Concussion Will Smith

Two weeks ago, Sony released the trailer for Concussion, a new movie about Dr. Bennet Omalu, the forensic pathologist who discovered chronic traumatic encephalopathy (CTE).

As I watched the trailer, my first thought was, “FINALLY! A sports movie that isn’t preaching about how amazing athletes and their coaches are.”

Okay, okay. That was my second thought. Honestly, my first thought was “YES WILL SMITH!!!”



Yes, I do enjoy many different movies that are all about awesome athletes, the power of teamwork, and inspiring pep talks by coaches
Remember the Titans, 42, A League Of Their Own, Bend It Like Beckham, and Cool Runnings are my favorites. They tend to leave me feeling teary-eyed and oddly inspired to go out and become a pro sportsball player.

But then I remember how clumsy I am, plus the fact that running is nonexistant in my repertoire of skills, and I decide to leave professional sports to the skilled, in-shape people of the world.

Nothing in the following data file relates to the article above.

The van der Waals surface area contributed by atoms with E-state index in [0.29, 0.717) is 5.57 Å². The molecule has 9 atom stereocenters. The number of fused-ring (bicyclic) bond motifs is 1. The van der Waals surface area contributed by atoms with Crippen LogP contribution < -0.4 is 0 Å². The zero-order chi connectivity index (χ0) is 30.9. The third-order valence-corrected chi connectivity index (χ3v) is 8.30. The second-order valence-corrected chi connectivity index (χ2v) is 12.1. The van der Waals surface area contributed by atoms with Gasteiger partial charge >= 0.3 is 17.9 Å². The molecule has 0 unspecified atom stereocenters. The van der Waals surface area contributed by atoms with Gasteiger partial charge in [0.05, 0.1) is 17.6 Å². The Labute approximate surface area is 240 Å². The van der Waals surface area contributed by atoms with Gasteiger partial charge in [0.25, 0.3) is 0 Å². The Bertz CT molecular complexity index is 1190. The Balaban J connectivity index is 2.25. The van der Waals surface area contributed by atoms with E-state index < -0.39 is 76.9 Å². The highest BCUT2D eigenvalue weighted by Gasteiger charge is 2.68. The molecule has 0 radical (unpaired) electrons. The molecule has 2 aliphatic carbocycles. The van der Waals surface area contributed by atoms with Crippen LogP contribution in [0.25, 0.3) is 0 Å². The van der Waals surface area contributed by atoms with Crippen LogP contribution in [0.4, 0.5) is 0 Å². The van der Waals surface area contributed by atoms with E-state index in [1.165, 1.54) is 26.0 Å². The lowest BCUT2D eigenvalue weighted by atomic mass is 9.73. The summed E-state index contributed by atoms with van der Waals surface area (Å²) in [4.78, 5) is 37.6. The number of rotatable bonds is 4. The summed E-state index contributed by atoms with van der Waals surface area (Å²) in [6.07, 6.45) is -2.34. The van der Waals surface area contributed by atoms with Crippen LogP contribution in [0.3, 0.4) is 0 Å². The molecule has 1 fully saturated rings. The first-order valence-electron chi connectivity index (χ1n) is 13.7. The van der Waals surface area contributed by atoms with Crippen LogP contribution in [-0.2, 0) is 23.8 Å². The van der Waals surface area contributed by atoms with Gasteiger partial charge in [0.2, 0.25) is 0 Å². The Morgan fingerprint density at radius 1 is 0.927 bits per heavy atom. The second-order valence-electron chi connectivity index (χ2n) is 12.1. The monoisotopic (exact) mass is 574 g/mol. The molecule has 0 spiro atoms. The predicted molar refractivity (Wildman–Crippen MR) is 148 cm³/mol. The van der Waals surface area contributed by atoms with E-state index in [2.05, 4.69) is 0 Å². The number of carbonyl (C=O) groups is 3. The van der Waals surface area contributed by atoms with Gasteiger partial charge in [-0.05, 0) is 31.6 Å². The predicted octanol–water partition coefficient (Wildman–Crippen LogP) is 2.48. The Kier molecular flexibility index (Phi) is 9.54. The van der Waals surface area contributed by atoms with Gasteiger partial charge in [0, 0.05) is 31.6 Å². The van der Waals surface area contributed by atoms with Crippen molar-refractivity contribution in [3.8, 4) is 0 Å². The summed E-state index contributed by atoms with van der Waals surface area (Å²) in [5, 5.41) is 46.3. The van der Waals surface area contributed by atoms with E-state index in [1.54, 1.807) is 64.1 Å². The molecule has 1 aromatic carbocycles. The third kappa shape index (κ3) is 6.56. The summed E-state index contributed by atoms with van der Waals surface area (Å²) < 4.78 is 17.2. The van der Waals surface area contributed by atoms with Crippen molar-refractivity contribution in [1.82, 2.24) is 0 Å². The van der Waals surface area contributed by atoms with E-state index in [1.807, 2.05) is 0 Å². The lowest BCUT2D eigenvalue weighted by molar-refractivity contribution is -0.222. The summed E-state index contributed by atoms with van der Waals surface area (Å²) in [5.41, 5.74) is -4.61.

There is nothing wrong with sports, and inspiring movies about them… but in real life, being a part of a professional sports team is often much more stressful and dangerous than movies will show. That is why Concussion is so important.

A majority of people have no idea what CTE is, or who Dr. Omalu is, because the NFL doesn’t want them to. They have worked very hard to silence his findings, even though CTE has proven fatal for at least 17 former NFL players. If CTE was more well-known and understood, then the NFL would have many more lawsuits than they already do on their hands.

The thing is, NFL players are being placed in danger every season, because league officials, owners, and investors want to keep making money. If players were made to be aware of how much worse the health risks are than what was originally known, they might not be as willing to sign a contract with the NFL – and the players are important to them continuing to earn money.

Will Smith’s role as Dr. Omalu in Concussion will be bringing important, eye-opening information into the lives of people everywhere, and that could mean some big changes are coming for the NFL, and organized sports in general.

Watch the trailer, and get ready to experience what promises to be an epic sports drama on December 25, 2015.

This Media Monday post is the beginning of my second Alliteration Agenda week.
Stay tuned for new posts every weekday!